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Old 08-12-2007, 05:13 PM   #7
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PAY YOURSELF FIRST!!
+1

Another book I strongly recommend is The Richest Man in Babylon. Also The Millionaire Next Door Both emphasize "paying yourself first", frugality, thrift, saving, etc.
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Old 08-12-2007, 05:48 PM   #8
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Brokerage accounts have higher fees and commisions than many other investment vehicles such as index mutual funds, ETFs, ETC. Unless you need the handholding of an experienced informed professional (and make sure he or she is) take your money to a discount brokerage house. BUT, REMEMBER: regardless of the letters after someone's name (RIA, CFP, CPA) nobody cares about your $$$ more than you. Be healthily skeptical and ask yourself what's in it for him or her as well as what's in it for me.

Get educated (Just read alot, ask questions, and THINK). It doesn't sound like you are in a high enough tax bracket to benefit from tax free munis. While taxes are always to be considered don't let them wag your investment dog. At this stage of your investment life growth of capital to critical mass is your goal, not tax reduction per se.

At a 25% marginal bracket a 3.5% tax "free" yield is equivalent to only about 4.66% before taxes. You can do better in a CD. I have a one year paying 5.4% APR before tax. Try an internet bank (I use Nexity), they seem to pay higher rates and are FDIC. Don't stress; you are way ahead of most of your peers and where most of us were at your age. Most of your return is uncorrelated to the occasional homerun or strikout, but the steady day-to day investing without overthinking it.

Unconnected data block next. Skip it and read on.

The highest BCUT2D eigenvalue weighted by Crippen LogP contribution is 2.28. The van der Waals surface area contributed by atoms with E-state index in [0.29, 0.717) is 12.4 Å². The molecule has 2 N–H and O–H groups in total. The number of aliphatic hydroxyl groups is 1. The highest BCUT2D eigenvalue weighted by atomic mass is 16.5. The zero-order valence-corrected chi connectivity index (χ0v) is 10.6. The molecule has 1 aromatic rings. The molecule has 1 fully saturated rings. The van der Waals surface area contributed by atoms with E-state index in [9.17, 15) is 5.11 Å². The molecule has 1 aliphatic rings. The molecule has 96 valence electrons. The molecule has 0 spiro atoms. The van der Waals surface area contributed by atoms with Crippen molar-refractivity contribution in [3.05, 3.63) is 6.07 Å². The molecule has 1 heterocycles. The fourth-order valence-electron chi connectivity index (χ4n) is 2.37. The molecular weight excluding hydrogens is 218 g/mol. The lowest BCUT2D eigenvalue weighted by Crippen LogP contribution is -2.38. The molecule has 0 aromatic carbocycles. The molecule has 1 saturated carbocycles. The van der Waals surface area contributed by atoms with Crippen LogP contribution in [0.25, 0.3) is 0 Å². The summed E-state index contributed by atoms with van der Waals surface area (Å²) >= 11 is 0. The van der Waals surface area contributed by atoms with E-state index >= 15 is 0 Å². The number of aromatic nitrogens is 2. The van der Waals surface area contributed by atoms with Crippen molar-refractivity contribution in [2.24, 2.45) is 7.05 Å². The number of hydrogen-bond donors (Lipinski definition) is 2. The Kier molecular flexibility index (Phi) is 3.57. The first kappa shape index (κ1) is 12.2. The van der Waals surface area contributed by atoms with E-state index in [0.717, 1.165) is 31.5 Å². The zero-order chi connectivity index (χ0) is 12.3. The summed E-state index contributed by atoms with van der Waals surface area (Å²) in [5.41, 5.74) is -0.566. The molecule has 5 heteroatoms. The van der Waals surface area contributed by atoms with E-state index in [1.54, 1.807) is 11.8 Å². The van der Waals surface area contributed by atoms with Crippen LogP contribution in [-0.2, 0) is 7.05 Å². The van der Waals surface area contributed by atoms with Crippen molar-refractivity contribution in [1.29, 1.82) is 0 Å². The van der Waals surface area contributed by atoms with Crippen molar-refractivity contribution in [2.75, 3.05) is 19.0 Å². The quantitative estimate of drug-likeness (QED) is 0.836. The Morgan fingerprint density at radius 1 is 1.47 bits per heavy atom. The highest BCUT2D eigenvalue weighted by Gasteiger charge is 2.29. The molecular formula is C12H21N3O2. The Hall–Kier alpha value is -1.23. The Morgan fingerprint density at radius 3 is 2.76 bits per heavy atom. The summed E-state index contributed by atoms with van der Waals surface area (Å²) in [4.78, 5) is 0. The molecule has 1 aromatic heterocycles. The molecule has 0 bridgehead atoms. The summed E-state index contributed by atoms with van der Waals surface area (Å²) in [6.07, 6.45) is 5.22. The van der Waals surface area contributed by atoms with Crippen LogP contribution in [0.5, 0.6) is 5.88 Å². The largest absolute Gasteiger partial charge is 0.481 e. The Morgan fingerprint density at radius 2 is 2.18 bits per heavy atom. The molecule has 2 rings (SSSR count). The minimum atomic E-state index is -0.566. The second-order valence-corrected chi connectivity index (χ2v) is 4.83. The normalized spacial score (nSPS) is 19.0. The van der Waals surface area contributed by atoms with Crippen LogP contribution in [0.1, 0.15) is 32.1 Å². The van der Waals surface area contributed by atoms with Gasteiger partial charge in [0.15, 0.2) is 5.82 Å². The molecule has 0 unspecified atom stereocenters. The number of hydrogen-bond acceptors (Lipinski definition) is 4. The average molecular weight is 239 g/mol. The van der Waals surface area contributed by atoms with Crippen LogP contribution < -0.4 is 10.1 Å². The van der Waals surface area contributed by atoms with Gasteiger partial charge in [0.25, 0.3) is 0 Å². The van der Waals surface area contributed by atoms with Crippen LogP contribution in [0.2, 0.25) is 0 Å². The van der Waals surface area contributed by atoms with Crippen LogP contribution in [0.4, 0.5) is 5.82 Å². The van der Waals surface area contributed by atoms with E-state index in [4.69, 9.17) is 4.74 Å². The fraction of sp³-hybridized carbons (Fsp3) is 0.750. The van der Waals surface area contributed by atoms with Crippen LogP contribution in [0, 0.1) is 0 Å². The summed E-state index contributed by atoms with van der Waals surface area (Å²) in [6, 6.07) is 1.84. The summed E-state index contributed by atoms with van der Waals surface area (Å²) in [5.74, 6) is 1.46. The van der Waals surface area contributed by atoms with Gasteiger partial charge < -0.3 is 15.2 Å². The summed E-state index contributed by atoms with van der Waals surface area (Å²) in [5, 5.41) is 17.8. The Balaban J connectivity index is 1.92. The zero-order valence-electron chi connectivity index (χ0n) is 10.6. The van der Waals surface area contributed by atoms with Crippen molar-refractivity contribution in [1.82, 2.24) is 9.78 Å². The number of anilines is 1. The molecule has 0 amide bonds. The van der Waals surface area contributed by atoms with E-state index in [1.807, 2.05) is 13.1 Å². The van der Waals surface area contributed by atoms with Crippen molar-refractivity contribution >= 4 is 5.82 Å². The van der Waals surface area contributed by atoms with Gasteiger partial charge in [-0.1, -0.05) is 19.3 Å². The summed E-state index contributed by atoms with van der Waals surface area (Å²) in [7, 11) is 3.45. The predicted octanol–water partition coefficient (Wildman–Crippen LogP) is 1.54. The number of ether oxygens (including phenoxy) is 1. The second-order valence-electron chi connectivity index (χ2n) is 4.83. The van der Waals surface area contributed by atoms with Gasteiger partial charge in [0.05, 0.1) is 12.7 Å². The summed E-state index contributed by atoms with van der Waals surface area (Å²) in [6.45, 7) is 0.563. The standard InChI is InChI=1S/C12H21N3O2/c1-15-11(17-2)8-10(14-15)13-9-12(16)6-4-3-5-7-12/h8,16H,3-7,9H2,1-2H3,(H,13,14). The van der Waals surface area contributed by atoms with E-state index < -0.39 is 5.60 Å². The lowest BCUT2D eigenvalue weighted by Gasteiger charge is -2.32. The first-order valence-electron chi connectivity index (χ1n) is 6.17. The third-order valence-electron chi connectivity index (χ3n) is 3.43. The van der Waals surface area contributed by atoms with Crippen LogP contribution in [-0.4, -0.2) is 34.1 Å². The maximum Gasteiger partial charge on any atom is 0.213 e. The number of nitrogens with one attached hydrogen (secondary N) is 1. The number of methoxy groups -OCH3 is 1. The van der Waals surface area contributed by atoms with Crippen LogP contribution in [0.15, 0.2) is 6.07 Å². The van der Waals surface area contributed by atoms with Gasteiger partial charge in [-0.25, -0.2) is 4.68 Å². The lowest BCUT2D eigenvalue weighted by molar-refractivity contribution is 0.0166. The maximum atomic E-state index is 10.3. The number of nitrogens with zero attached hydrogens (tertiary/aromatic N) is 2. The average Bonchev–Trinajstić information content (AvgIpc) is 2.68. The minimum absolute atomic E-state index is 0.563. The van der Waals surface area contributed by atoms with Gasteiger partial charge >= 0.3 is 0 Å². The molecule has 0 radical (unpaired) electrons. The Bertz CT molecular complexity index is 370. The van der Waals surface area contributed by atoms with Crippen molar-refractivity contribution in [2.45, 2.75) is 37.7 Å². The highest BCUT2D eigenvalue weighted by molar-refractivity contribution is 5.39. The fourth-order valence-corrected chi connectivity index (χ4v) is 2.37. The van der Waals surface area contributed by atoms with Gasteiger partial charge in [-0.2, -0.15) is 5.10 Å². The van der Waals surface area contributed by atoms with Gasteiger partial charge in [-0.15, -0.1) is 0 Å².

It will be your time in the market, not timing the market that will yield compounded future benefits. Good luck and keep us informed.
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Old 08-12-2007, 08:58 PM   #9
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Thanks for the replies!
Quote:
If you haven't already, I'd set up an automatic deduction from your pay into an investment account, saving 10% of your salary if you can.
I love this idea. Can you elaborate on "investment account?" Is there something better than a 5%+ money market to automatically deduct to?

Quote:
invest regularly in low-cost investments such as index-mutual funds
The only investment I've made (approx 2 weeks ago) is into Vanguard's total-market ETF (VTI) and a S&P 500 index (SPDR). I understand these need to be long-term shares and don't plan to touch them... Is there any way to invest into a total market fund without paying the trade fees each time? $20 per trade is pretty steep (I don't trade much, so pay higher costs) especially if you want to add less than multiple thousands each time.